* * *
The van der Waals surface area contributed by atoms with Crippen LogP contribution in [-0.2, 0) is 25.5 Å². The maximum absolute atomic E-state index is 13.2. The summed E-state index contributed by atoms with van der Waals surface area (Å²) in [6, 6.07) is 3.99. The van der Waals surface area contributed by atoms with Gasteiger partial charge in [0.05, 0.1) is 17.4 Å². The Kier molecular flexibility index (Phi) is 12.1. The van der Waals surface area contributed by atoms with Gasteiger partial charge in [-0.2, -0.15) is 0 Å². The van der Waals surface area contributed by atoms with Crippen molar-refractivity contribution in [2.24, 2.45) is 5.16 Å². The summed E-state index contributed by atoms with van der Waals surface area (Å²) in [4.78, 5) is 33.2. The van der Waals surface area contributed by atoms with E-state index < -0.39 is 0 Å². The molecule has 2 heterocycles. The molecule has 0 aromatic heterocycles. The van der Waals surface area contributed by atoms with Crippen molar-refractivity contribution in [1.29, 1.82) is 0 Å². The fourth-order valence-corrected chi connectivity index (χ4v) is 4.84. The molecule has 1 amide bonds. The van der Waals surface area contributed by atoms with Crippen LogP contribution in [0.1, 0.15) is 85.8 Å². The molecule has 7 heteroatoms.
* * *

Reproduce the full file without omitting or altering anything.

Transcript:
The van der Waals surface area contributed by atoms with Crippen LogP contribution in [-0.2, 0) is 25.5 Å². The maximum absolute atomic E-state index is 13.2. The summed E-state index contributed by atoms with van der Waals surface area (Å²) in [6, 6.07) is 3.99. The van der Waals surface area contributed by atoms with Gasteiger partial charge in [0.05, 0.1) is 17.4 Å². The Kier molecular flexibility index (Phi) is 12.1. The van der Waals surface area contributed by atoms with Gasteiger partial charge in [-0.2, -0.15) is 0 Å². The van der Waals surface area contributed by atoms with Crippen molar-refractivity contribution in [2.24, 2.45) is 5.16 Å². The summed E-state index contributed by atoms with van der Waals surface area (Å²) in [4.78, 5) is 33.2. The van der Waals surface area contributed by atoms with E-state index < -0.39 is 0 Å². The molecule has 2 heterocycles. The molecule has 0 aromatic heterocycles. The van der Waals surface area contributed by atoms with Crippen molar-refractivity contribution in [1.29, 1.82) is 0 Å². The fourth-order valence-corrected chi connectivity index (χ4v) is 4.84. The molecule has 1 amide bonds. The van der Waals surface area contributed by atoms with Crippen LogP contribution in [0.1, 0.15) is 85.8 Å². The molecule has 7 heteroatoms.